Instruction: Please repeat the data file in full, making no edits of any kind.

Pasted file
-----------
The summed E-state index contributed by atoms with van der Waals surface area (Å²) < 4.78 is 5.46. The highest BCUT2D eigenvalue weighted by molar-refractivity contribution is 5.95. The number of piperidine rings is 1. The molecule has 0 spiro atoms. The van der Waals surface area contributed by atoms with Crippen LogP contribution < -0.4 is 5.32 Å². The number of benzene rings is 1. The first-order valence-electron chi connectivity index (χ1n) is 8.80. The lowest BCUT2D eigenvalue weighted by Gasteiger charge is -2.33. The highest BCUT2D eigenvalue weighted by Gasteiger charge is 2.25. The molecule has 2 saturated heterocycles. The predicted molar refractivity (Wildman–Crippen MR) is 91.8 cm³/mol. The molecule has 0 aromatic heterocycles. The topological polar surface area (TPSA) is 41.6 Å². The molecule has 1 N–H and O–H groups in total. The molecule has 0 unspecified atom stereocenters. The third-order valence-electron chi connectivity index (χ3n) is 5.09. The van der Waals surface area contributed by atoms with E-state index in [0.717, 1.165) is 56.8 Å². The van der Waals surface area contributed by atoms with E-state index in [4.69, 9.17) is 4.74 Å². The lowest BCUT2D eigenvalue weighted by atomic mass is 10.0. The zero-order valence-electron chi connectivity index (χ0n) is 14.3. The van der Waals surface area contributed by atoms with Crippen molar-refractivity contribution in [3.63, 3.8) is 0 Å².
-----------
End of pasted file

The summed E-state index contributed by atoms with van der Waals surface area (Å²) < 4.78 is 5.46. The highest BCUT2D eigenvalue weighted by molar-refractivity contribution is 5.95. The number of piperidine rings is 1. The molecule has 0 spiro atoms. The van der Waals surface area contributed by atoms with Crippen LogP contribution < -0.4 is 5.32 Å². The number of benzene rings is 1. The first-order valence-electron chi connectivity index (χ1n) is 8.80. The lowest BCUT2D eigenvalue weighted by Gasteiger charge is -2.33. The highest BCUT2D eigenvalue weighted by Gasteiger charge is 2.25. The molecule has 2 saturated heterocycles. The predicted molar refractivity (Wildman–Crippen MR) is 91.8 cm³/mol. The molecule has 0 aromatic heterocycles. The topological polar surface area (TPSA) is 41.6 Å². The molecule has 1 N–H and O–H groups in total. The molecule has 0 unspecified atom stereocenters. The third-order valence-electron chi connectivity index (χ3n) is 5.09. The van der Waals surface area contributed by atoms with E-state index in [0.717, 1.165) is 56.8 Å². The van der Waals surface area contributed by atoms with E-state index in [4.69, 9.17) is 4.74 Å². The lowest BCUT2D eigenvalue weighted by atomic mass is 10.0. The zero-order valence-electron chi connectivity index (χ0n) is 14.3. The van der Waals surface area contributed by atoms with Crippen molar-refractivity contribution in [3.63, 3.8) is 0 Å².